This process is important for the evolution and cultivation of this species:
- N. thermarum can self-fertilize. This may mean that remaining populations have little genetic diversity.
- Flowers can be emasculated by removing the anthers at least 24 hours before the bud first opens.
What happens after reproduction is also important to the story of N. thermarum. Rebecca Povilus (recent doctoral student, Harvard University), Pamela Diggle (professor, University of Connecticut), and Friedman, took advantage of the uniquely brief life cycle of N. thermarum to investigate the theory of inter-parental conflict in plants.
Disagreements between mothers and fathers about how best to rear progeny is not restricted to humans—the battle of the sexes extends to plants too. In their paper “Evidence for parent-of-origin effects and interparental conflict in seeds of an ancient flowering plant lineage,” Povilus, Diggle, and Friedman demonstrate that in a member of one of the oldest flowering plant lineages still in existence, mothers (seed-bearing plants) and fathers (pollen-producing plants) each try to outsmart each other and distribute maternal resources to progeny in order to maximize their own fitness. Fathers display selfish behavior and attempt to drive maternal resources to their own progeny, while mothers take a more balanced view of what is universally best for all of her offspring.
This is the second piece of recent research from the Friedman lab to study an extinct-in-the-wild species. Working with another graduate student, Kristel Schoonderwoerd, the unusual reproductive biology of Franklinia alatamaha (Franklin tree) was analyzed for the first time and published in the Botanical Journal of the Linnean Society. If not for the efforts of William Bartram, who collected Franklinia seed in the late 1700s and introduced this species into gardens in Europe and North America, this extraordinarily beautiful late summer and fall flowering member of the tea family (Theaceae) would be unknown to us, having last been seen in the wild in 1803. All of this is a stark reminder that the conservation efforts of botanical gardens around the world are not only critical to preserving biodiversity, but also to unlocking the secrets of plants and their unique evolutionary history.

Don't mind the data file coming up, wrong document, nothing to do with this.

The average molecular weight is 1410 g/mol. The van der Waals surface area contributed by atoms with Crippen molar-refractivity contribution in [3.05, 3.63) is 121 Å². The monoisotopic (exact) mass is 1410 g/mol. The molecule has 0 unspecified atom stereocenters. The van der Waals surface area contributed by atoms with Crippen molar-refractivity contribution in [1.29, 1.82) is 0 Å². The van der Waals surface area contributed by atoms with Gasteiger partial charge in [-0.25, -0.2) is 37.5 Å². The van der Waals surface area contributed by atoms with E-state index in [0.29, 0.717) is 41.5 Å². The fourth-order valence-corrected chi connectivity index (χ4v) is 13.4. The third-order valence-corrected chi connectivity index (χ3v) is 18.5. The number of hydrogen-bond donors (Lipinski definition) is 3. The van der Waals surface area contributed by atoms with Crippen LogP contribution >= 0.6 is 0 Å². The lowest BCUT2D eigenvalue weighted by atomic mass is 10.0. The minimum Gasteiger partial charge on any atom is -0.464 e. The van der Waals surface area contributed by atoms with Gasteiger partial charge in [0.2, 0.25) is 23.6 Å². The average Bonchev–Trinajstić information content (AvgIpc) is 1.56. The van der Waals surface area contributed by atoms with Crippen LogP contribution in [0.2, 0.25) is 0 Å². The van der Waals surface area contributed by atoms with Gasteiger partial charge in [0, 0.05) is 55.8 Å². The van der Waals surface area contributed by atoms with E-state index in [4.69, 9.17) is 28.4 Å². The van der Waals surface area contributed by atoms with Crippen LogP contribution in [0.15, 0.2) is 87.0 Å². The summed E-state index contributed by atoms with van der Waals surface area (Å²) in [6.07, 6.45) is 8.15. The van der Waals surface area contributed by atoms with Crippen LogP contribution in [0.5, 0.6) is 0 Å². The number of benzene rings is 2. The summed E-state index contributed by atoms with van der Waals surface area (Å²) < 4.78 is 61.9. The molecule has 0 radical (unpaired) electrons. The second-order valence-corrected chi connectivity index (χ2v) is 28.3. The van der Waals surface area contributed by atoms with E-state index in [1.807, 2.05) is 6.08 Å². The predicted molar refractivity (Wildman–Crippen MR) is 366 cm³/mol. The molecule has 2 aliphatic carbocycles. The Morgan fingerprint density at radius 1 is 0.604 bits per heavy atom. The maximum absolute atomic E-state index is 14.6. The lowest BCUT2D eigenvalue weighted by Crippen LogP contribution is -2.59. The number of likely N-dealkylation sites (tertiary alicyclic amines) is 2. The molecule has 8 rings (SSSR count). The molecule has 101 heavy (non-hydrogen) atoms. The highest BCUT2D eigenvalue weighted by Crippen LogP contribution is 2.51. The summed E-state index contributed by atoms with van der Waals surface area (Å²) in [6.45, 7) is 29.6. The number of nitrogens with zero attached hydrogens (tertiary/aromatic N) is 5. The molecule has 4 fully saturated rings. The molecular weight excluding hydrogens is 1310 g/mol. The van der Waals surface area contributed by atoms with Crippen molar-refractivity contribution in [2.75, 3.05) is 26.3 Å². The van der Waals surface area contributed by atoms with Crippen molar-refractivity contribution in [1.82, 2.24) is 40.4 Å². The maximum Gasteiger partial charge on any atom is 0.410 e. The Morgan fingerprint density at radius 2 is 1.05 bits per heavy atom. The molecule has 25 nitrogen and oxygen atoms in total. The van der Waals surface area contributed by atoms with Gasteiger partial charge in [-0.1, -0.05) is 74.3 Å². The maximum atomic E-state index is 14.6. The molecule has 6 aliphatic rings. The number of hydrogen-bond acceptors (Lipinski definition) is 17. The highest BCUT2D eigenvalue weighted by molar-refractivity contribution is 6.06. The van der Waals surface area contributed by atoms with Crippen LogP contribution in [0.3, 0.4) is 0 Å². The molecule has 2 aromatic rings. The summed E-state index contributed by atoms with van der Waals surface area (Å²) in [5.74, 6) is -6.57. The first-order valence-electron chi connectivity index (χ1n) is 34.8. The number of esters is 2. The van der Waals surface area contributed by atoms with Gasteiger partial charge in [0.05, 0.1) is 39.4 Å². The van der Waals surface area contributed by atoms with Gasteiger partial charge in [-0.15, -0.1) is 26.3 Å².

Photos of the inside of the seeds (taken with a confocal microscope). They both show the inside of mature or nearly-mature seeds – one shows the whole seed, one is a close-up of part of the seed. For scale, the seeds are about 1-2 millimeters long. The pictures show the major tissue types within a water lily seed: an embryo, it’s sibling tissue (‘endosperm’), a nutrient-storage tissue derived from the mother, and a fuzzy, hair-covered seed coat. (Photos @Rebecca Povilus)
Content provided by William (Ned) Friedman
(Reproductive Biology of Nymphaea thermarum taken from https://nthermarum.weebly.com/reproductive-biology.html, a website created and maintained by Rebecca Povilus)